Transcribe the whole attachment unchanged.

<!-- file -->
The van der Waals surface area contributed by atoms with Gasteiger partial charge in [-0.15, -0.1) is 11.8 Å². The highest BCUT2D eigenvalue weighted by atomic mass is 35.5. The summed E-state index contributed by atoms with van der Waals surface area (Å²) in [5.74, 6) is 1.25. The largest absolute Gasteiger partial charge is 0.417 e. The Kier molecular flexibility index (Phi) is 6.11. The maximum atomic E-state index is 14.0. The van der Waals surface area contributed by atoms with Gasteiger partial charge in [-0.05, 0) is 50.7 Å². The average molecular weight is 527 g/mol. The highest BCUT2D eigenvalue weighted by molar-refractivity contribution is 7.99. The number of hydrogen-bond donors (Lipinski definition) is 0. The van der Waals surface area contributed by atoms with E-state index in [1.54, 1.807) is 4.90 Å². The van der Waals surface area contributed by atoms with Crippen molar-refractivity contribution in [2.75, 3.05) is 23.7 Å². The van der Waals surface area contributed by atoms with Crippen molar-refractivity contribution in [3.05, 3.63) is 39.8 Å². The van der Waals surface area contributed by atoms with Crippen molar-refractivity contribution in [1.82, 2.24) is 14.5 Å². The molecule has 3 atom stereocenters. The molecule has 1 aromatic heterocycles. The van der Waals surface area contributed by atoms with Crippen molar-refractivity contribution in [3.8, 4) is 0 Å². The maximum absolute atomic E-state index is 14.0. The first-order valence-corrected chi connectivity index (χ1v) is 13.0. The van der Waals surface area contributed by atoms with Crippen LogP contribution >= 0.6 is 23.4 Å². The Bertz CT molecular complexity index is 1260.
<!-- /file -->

The van der Waals surface area contributed by atoms with Gasteiger partial charge in [-0.15, -0.1) is 11.8 Å². The highest BCUT2D eigenvalue weighted by atomic mass is 35.5. The summed E-state index contributed by atoms with van der Waals surface area (Å²) in [5.74, 6) is 1.25. The largest absolute Gasteiger partial charge is 0.417 e. The Kier molecular flexibility index (Phi) is 6.11. The maximum atomic E-state index is 14.0. The van der Waals surface area contributed by atoms with Gasteiger partial charge in [-0.05, 0) is 50.7 Å². The average molecular weight is 527 g/mol. The highest BCUT2D eigenvalue weighted by molar-refractivity contribution is 7.99. The number of hydrogen-bond donors (Lipinski definition) is 0. The van der Waals surface area contributed by atoms with E-state index in [1.54, 1.807) is 4.90 Å². The van der Waals surface area contributed by atoms with Crippen molar-refractivity contribution in [2.75, 3.05) is 23.7 Å². The van der Waals surface area contributed by atoms with Crippen molar-refractivity contribution in [3.05, 3.63) is 39.8 Å². The van der Waals surface area contributed by atoms with Crippen molar-refractivity contribution in [1.82, 2.24) is 14.5 Å². The molecule has 3 atom stereocenters. The molecule has 1 aromatic heterocycles. The van der Waals surface area contributed by atoms with Crippen molar-refractivity contribution in [3.8, 4) is 0 Å². The maximum absolute atomic E-state index is 14.0. The first-order valence-corrected chi connectivity index (χ1v) is 13.0. The van der Waals surface area contributed by atoms with Crippen LogP contribution >= 0.6 is 23.4 Å². The Bertz CT molecular complexity index is 1260.